2. Andrus Chesley Avatar
    Andrus Chesley

    7 for sure.

  3. Nina Gorjian Fotografie Avatar
    Nina Gorjian Fotografie

    Would say 7

  4. Pedro Sousa Filipe Avatar
    Pedro Sousa Filipe

    Phase 3.6.47 today.

  5. Adrian J Nyaoi Avatar
    Adrian J Nyaoi

    Phase One, the top. Lol

    1. Dunja0712 Avatar
      Dunja0712

      Welcome aboard! ;)

  6. Andreas Hofer Avatar
    Andreas Hofer

    Yeah, phase 8

  7. Michael Bray Avatar
    Michael Bray

    8 for sure

  8. Gina Bracho Avatar
    Gina Bracho

    3

  9. Tina Mooney Avatar
    Tina Mooney

    Good ‘ole 7

  10. Mitchell Noland Avatar
    Mitchell Noland

    This is so spot-on…

  11. The Moeller Avatar
    The Moeller

    Funny how peoples paths are forged. I only bought a dslr to get started with astrophotography. It opened up a separate world and brought me some inner peace I didn’t know I needed.

    1. slackercruster Avatar
      slackercruster

      Winogrand used to say “The more I do…the more I do.”

      I say…’one thing leads to another.’

      Just be open to new things and be willing to experiment. Although having $$ is a big deal with photo work. Photography is a money sucking activity.

      I’d prefer to be an artist as well, not even a painter. Just pencil and paper would be fine. Can’t get any more basic. Right now I need a 16mm sound film scanner. $50,000 to $90,000 for a cheapie.

  12. Kmpvg Avatar
    Kmpvg

    I guess 8? But not really. Cause i feel like i have the technical knowledge to do whatever i set my mind to. Below is my very first lighting photo. Is it an amazing work of art? No! but from a technical standpoint, it’s perfect, especially considering it was from my front yard and i didn’t plan for it. https://uploads.disquscdn.com/images/c71e720413a86e5e987c1cf5cc1412588aba13da29966f7691ac74da2792ba87.jpg

  13. Tufail Ismail Avatar
    Tufail Ismail

    What about the HDR phase

    1. Michael Clark Avatar
      Michael Clark

      #4

    2. slackercruster Avatar
      slackercruster

      Yes, like the HDR, the hyper-real, but don’t do all that much now.

      ‘Faces of Gentrification’

      https://uploads.disquscdn.com/images/e0a1f48653147b7b9020c8fe062ecf7bbc209ea791c916f549656db85de76e8a.jpg

  14. Sven Everaert Avatar
    Sven Everaert

    phase 9 : wanting to become a painter …

    1. honey Avatar
      honey

      Me too

  15. Clichey Avatar
    Clichey

    9. I quit…

    1. honey Avatar
      honey

      Almost there

  16. Marion Sa Avatar
    Marion Sa

    Something between 4 and 5 I think, I use a lot a technique I’ve learned this year but I still think that I’m missing something on my pictures.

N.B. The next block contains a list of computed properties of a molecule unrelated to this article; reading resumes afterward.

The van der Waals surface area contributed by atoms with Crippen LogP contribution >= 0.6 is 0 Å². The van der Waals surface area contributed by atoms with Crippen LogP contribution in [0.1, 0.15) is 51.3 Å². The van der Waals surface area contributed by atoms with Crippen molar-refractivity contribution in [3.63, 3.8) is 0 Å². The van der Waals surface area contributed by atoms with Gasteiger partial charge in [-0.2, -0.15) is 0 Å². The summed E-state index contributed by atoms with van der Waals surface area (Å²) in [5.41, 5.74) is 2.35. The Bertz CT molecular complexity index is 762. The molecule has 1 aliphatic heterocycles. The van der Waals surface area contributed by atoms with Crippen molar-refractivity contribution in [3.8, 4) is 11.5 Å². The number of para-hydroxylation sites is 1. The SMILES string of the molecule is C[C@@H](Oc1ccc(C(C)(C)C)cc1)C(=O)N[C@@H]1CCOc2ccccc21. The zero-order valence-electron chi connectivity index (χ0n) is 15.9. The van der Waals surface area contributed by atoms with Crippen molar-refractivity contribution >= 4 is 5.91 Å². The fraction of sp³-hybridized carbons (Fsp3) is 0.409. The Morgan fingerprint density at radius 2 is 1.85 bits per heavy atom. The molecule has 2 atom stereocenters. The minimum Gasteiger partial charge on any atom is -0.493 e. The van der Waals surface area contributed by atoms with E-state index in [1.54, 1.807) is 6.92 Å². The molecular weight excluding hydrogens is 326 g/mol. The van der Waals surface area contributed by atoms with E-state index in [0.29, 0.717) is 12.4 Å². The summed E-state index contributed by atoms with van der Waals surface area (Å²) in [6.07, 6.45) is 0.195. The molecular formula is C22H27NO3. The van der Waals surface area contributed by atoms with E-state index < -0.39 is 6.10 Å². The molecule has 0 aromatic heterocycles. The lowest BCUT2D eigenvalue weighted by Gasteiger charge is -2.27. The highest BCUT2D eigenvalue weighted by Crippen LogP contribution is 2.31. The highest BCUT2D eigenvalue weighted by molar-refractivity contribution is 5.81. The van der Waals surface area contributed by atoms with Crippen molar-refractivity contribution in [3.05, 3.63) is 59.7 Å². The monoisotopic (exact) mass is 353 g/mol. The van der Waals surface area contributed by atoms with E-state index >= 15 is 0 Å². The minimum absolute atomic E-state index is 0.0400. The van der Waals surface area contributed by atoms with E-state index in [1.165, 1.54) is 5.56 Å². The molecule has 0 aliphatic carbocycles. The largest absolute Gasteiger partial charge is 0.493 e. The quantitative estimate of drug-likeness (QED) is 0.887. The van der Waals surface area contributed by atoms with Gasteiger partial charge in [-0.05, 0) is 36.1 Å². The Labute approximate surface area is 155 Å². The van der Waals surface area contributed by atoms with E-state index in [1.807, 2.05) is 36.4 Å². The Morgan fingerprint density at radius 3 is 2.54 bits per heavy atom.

And i haven’t known the watermark phase ^^ (thank God this is so horrid !).

  17. Just telling the truth Avatar
    Just telling the truth

    Phase 9: don’t ask me take out my camera unless I’m getting paid

  18. slackercruster Avatar
    slackercruster

    Virus pretty much killed my photo work. I left NYC at early stages of spread. I’m old and have bad lungs so can’t fool around. But not a big deal except sad that lots of camera gear is sitting. But I also do archival work with photography, small gauge film, VHS and audio. So have more than enough work to occupy me for a few lifetimes.

    When I first started making the transition from film to digital, I watermarked stuff some. But gave it up pretty fast. My photos are not easily confused with others, so I didn’t worry about it. I just like to name files with the basic info that is needed. Sure people can change the names, but could can’t cover everything.

    Lately I’ve returned to heavily watermarking or ‘branding’ my archival work. But I don’t watermark in a way to deter or detract from usage. I run an ‘underground’ Archive and am snubbed and censored at every turn. So I brand the material for advertising my Archive.

    In May 2020, the Internet Archive banned me after working for them for 5-1/2 years as a volunteer. Over that time I had contributed about 70,000 to 110,000 items to the I.A.. They deleted it all in an instant. In 2019 Tumblr also deleted my accounts. I lost tens of thousands of items in 48 Tumblr’s that I had made over a 4+ year period.

    While I still had 80+ WordPress websites, I could see the writing was on the proverbial wall. If WordPress ever pulled the plug I could easily go from having the largest online presence of any photographer in the world to having a nil presence.

    After a month of complaining I chanced upon someone at the I.A. that restored my account. But I stress chanced. No one at the I.A., not even the owner, would not do a thing for me. So from all these loses, it inspired me to start advertising my work as I can’t depend on others to do it. Hence the revival of branding material. But this only applies to archival work. I still don’t watermark my personal photography.

    I also learned an important lesson in this process of loss. I had used the I.A. as a cloud for some of my material and I didn’t bother to keep about 5% of it. When they shut my account down I had no access to download it and had no copies of my own. The I.A. would not open my account even for a few days so I could retrieve my files. Underscores the importance of having my own copies…on M-Disc.